Image from page 130 of “The old red sandstone; or, New walks in an old field. To which is appended a series of geological papers, read before the Royal physical society of Edinburgh” (1858)
Image from page 130 of “The old red sandstone; or, New walks in an old field. To which is appended a series of geological papers, read before the Royal physical society of Edinburgh” (1858) by Internet Archive Book Images
Title: The old red sandstone; or, New walks in an old field. To which is appended a series of geological papers, read before the Royal physical society of Edinburgh
Year: 1858 (1850s)
Authors: Miller, Hugh, 1802-1856
Subjects: Geology, Stratigraphic Geology
Publisher: Boston, Gould and Lincoln New York, Sheldon and company [etc., etc.]
Contributing Library: Harvard University, Museum of Comparative Zoology, Ernst Mayr Library
Digitizing Sponsor: Harvard University, Museum of Comparative Zoology, Ernst Mayr Library
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Text Appearing Before Image:
but of not more thanone sixth the size of those which cover the creatures sidesand back. Imagine two lug-sails stiffly extended betweenthe deck of a brigantine and her two masts, the latterraking as far aft as to form an angle of sixty degrees withthe horizon, and some idea may be formed of the dorsalsof this singular fish. They were lug-sails, formed not to beacted upon by the air, but to act upon the water. None ofmy specimens show the head ; but, judging from analogiesfurnished by the other families of the group, I entertain littledoubt that it will be found to be covered, not by bony plates,but by minute scales, diminishing, as they approach the snout,into mere points. In none of the specimens does any partof the internal skeleton survive. My collection contains the remains of yet another fish ofthis group, which was unfurnished with a name only a fewmonths ago, but which I first discovered about five yearssince. (See Plate VIII., fig. 2.) It is now designated the 84* PLATE VIII.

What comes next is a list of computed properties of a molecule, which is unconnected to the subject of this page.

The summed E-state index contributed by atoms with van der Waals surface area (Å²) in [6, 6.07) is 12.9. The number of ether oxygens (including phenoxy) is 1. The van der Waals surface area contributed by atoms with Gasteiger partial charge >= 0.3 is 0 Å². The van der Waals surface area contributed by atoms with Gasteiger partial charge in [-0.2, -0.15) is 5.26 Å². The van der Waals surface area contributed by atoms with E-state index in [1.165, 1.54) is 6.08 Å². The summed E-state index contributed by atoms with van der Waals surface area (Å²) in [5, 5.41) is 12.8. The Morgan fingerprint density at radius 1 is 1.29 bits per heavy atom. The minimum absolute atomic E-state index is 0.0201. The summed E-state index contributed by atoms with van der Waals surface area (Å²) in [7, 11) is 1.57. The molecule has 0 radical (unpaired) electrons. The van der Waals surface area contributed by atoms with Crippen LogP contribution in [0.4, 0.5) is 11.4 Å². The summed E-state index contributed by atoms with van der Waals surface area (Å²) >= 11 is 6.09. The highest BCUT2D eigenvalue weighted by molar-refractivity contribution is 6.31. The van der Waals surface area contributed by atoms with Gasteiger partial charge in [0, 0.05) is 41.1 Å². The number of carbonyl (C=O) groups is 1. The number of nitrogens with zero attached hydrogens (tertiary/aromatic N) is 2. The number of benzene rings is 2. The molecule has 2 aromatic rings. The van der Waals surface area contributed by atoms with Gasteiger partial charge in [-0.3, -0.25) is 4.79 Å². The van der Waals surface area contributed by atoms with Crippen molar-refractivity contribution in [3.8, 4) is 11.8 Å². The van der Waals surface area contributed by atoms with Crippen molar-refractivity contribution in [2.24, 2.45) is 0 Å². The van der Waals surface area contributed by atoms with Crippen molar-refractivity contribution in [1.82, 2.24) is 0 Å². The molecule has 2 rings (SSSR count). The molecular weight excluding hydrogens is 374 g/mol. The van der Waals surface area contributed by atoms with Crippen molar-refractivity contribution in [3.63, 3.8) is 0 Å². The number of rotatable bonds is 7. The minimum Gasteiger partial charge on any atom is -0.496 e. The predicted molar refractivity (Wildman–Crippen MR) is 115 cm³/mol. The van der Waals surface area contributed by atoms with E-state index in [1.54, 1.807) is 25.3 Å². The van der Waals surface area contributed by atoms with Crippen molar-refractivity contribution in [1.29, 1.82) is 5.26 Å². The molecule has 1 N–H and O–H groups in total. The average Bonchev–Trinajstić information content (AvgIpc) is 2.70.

Text Appearing After Image:
THE OLD RED SANDSTONE. 85 Dijdacanthus ; and, though the smallest ichthyolite of the for-mation yet known, it is by no means the least curious. Thelength from head to tail, in some of my specimens, docs notexceed three inches; the largest fall a little short of five.The scales, which are of such extreme minuteness that theirpeculiarities can be detected by only a powerful glass, re-semble those of the Cheiracanlhus; but the ridges are morewaved, and seem, instead of running in nearly parallel lines,to converge towards the apex. There are two dorsals, theone rising immediately from the shoulder, a little below thenape, the other directly opposite the anal fin. The vcntralsare placed near the middle of the belly. There is a curiousmechanism of shoulder-bone involved with a lateral spine andwith the pectorals. The creature, unlike the C heir acanthus.seems to have been furnished with jaws of bone : there arefragments of bone upon the head, tubercled apparently onthe outer surface; and mi
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